Taking Cirque to the Streets

Welcome to the R\West blog, where we sell stuff through on and off-line storytelling supported by analytics data and behavioral economics. We call it story-selling. It takes messaging that engages the heart and convinces the mind. And that’s exactly how we get beers in hands, butts in seats and people to take action!

To give you an example of story-selling, we’ll start by recognizing some of the inventive work from the Public Relations Department. Eager to bring creativity to the realm of earned media, the R\West PR Team was given the opportunity to dive headfirst into an art-inspired project featuring Cirque du Soleil’s TOTEM.

TOTEM is a performance focusing on the evolution of mankind, from the amphibian stage all the way to human’s ultimate desire to fly. It is a traveling show performed under The Grand Chapiteau, which in recent years has been moved from the Marquam Bridge downtown to 8 miles outside of the city center, at the Portland Expo Center. The downside of the location was an overall lack of awareness; people didn’t realize Cirque was in town! We needed to bring the characters of TOTEM back into the city and remind the people of Portland that this was a show they didn’t want to miss.

Known for their death-defying acrobatics, vibrant sets and costume designs, Cirque du Soleil is a theatrical and magical art form. It is extravagant in every aspect of production, and as an agency, we wanted to express its true brilliance outside of the Big Top, stripped from all of the lights, music, and intricate props, and bared to the public. We wanted to bring the performers back to their roots, when they were just a group of street performers trying to make a buck and bring a smile to someone’s face.

Here at R\West we don’t rely on tradition, but instead challenge ourselves in creative and strategic ways, demanding change and attention. For this project, we stepped away from the traditional media alerts, press releases, and pitches to explore other opportunities, always from a PR perspective. We needed an image-based campaign that would speak to the strengths of Cirque du Soleil, something that would succeed in an ever-changing media landscape.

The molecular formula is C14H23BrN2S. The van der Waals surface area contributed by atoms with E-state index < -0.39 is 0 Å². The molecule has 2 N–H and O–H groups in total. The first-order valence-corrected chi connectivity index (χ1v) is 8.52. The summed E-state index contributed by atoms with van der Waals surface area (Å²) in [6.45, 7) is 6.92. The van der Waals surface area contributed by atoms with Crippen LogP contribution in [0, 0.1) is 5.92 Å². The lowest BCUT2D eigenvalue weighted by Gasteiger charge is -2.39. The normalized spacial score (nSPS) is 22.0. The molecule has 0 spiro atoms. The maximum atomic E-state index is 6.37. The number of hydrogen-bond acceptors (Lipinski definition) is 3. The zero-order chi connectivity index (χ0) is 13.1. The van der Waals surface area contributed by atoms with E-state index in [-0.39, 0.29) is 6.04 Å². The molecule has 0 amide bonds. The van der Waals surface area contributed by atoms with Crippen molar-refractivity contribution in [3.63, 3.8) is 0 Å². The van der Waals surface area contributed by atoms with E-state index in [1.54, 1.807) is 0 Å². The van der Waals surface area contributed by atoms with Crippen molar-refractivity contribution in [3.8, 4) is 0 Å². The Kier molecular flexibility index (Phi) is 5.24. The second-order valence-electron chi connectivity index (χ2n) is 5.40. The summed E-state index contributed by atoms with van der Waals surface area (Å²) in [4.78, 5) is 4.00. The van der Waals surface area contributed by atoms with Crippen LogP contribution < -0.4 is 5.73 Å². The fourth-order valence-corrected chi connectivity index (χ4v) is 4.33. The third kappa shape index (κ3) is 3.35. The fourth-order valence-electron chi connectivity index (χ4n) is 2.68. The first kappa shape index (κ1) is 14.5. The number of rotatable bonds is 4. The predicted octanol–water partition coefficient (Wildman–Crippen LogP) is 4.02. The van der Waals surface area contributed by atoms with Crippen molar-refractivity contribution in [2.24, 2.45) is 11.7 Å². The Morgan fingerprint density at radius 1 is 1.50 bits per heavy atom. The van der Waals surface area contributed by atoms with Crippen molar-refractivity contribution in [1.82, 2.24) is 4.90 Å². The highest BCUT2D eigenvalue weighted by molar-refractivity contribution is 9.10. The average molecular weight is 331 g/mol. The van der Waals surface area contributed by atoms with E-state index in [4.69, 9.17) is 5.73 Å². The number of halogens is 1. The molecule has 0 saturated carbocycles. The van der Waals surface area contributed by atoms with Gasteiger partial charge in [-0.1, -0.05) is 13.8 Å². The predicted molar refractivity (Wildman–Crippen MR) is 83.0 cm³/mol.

Inspired by the Ballerina Project, the Cirque Photography Project was created to show Cirque’s ability to dazzle audiences even in typical day-to-day Portland life. We brought TOTEM’s performers to the streets for a cohesive photography-based campaign, allowing citizens and Cirque members to interact organically within some of Portland’s most popular landmarks.

We had the idea; we just needed to execute it. Due to the Oregonian’s recent switch from broadsheet size to compact format, they offer more color and a stronger visual and digital presence throughout their mediums. Realizing that our project was photography-heavy, and that the Oregonian’s new design was transforming its photographers into digital reporters, the PR department at R\West saw an opportunity. The Oregonian was our best choice for the project and we joined forces with their passionate and well-organized photographer, Faith Cathcart, along with Francis Jalbert, the roaring publicist with Cirque du Soleil, in order to create the Cirque Photography Project. The project showcases a total of 13 performers featured at six different iconic locations, all shot in just two days.

The circus took over Portland, and it was hard for people not to notice! We specifically and creatively matched the performers and their personalities with appropriate backdrops: The luminous Disco Man was seen lurking around the colorful structures of the Graffiti Graveyard and staring at his reflection in the puddles, while a Hoop Dancer stomped and twirled in front of the Kamea Hadar and Meggs Mural. A group of Cosmonauts were caught playing along the Southeast Waterfront, and the feral and hungry Neanderthals were caught on the Portland Street Car, poking and prying at passengers. Not to mention, the duo of life-size Frogs splashing in the swamps of the Lan Su Chinese Garden, and the seven-foot tall Unicyclers seen juggling and catching bowls on top of their heads at Cathedral Park.

The Oregonian awarded the Cirque Photography Project “Photo of the Day” several times in the month of April, it was featured in 20 articles, and it was displayed on the cover of the Oregonian’s A&E section – much to the client’s delight!

“Sell your stuff and do it in a way that keeps on selling.” That’s what we say, and that’s what we do here at R\West, and The Cirque Photography Project was certainly a PR success!

-Written by: Kali Huebner

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